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The Cowessess First Nation said it has discovered hundreds of unmarked graves at a former residential school site in Saskatchewan. It’s expected to hold a press briefing on Thursday morning on the grounds of the former Marieval Indian Residential School to explain the “horrific and shocking” discovery. The First Nation has been working with experts, knowledge keepers and survivors who attended the school as part of its effort to identify unmarked graves at the site of the institution’s cemetery.

Kisha Supernant, director of the Institute of Prairie and Indigenous Archaeology at the University of Alberta, said though she was surprised by the number of remains that had been found, the country needs to brace itself for similar discoveries. “We need to prepare for the fact that there will be other schools, probably with similar numbers,” said Dr. Supernant, who is Métis. “But I also really want to emphasize that any number of unmarked graves around a school is horrible: there should not be a school with a cemetery.”

Crown-Indigenous Relations Minister Carolyn Bennett’s office declined to issue a statement, saying it wants to hold off on comments until the community has had a chance to address the public. The federal government has earmarked some $27-million in funding that it said Indigenous communities can use to further investigate former residential school sites.

Read more: Alberta commits $8-million to locate and honour victims at residential school sites

More context: Federation of Sovereign Indigenous Nations to receive funding for research of burial sites

People visit a makeshift memorial on the grounds of the former Kamloops Indian Residential School, after the Tk'emlups te Secwepemc band council encouraged mourners to take part in a national day of prayer to honour the remains of 215 children that were found at the site in Kamloops, B.C.JENNIFER GAUTHIER/Reuters

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Ottawa takes House Speaker to court to block release of unredacted documents

The Liberal government has filed an application in Federal Court asking it to block the release of unredacted documents related to the firing of two scientists at Winnipeg’s National Microbiology Laboratory. House Speaker Anthony Rota, a Liberal MP, who ruled that the Public Health Agency of Canada must turn over the documents to Parliament, is named as the respondent in the matter. The government has cited national security concerns in its petition to the court.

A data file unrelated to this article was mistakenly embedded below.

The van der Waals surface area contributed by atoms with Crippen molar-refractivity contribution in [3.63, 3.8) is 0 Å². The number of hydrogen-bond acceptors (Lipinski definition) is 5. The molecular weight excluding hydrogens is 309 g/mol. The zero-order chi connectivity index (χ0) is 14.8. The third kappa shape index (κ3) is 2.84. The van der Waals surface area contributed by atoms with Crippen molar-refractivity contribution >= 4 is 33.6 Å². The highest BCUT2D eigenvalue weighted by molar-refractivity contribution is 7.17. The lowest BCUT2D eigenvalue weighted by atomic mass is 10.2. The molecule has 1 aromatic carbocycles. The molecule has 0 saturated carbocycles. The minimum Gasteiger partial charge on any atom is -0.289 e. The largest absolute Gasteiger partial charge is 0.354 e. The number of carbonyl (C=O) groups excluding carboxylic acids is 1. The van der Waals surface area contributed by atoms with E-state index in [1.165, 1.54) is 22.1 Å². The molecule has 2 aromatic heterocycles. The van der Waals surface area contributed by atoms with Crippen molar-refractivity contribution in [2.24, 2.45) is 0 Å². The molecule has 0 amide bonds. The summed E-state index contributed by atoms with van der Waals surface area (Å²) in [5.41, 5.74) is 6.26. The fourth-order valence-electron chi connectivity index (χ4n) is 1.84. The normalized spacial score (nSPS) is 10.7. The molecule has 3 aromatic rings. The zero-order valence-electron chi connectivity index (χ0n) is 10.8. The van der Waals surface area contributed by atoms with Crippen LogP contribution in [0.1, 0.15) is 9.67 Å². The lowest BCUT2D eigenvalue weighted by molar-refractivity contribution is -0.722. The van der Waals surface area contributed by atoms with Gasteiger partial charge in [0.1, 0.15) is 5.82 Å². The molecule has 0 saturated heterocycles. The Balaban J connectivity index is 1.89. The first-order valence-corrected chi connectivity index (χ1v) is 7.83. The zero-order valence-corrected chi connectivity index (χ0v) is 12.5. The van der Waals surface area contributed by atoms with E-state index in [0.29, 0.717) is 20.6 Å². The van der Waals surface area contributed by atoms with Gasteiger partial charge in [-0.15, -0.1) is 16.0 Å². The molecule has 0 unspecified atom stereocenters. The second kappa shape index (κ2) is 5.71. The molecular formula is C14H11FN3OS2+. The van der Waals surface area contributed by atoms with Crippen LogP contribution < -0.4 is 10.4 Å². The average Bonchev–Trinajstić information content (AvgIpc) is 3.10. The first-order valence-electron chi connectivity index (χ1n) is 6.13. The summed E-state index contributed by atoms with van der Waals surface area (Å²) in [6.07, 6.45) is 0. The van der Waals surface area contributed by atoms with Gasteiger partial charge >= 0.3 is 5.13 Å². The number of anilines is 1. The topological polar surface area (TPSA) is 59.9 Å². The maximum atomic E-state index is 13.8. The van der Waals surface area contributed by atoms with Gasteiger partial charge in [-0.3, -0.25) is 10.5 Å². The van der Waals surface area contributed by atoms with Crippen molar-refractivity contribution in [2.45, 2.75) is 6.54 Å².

Rota has vowed to defend the rights of the House, noting that the court cannot interfere in its jurisdiction, and fight the government on the matter. The move has left opposition MPs shocked, who point to the supremacy of parliamentary privilege.

Context: Top public-health official defies Parliament and refuses to release documents on fired scientists

Environmental groups could ignore orders from Kenney inquiry

Dozens of leading environmental groups that were served notice to explain their sources of revenue are unsure whether they are obligated to comply with Alberta’s inquiry into foreign funding of anti-energy campaigns. The inquiry, struck in 2019, was meant to fulfil a 2019 campaign pledge by Premier Jason Kenney, but legal experts have said it’s done more damage to the energy industry than good.

During the campaign, Pembina Institute, an Alberta-based think tank, became the poster child for Kenney’s call for an inquiry, with the Premier alleging that Alberta’s oil patch is being maligned by environmental groups dependent on foreign money. But between 2006 and 2008, the think tank received less from international grants than from oil and gas companies that have contracted the institute to help find environmental solutions, about $5-million compared with $5.2-million.

“International engagement is fine when you’re talking about corporate dollars, but it’s not fine when it’s talking about environmental policies? It doesn’t make sense,” said Pembina’s deputy executive director Simon Dyer.

Catch the latest Decibel: Meet Dr. Vett Lloyd, who has made it her life’s work to understand ticks after a brush with Lyme disease herself. She joins host Tamara Khandaker to share tips on how to avoid getting bitten, what to do if you discover the parasite on you, a loved one or your pet and why there isn’t a vaccine against the disease on the market.

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ALSO ON OUR RADAR

Senate to sit extra days to deal with budget bill, but broadcasting legislation to undergo thorough study

Senators agreed to sit for an additional two days next week so they can pass the budget bill and likely another bill that would require the federal government to set national targets aimed at reducing carbon emissions. What is less likely to pass before the summer recess are Bill C-10, controversial legislation that updates the Broadcasting Act, and Bill C-6, which seeks to ban the practice of conversion therapy.

Garneau to visit Israel, West Bank to push for two-state solution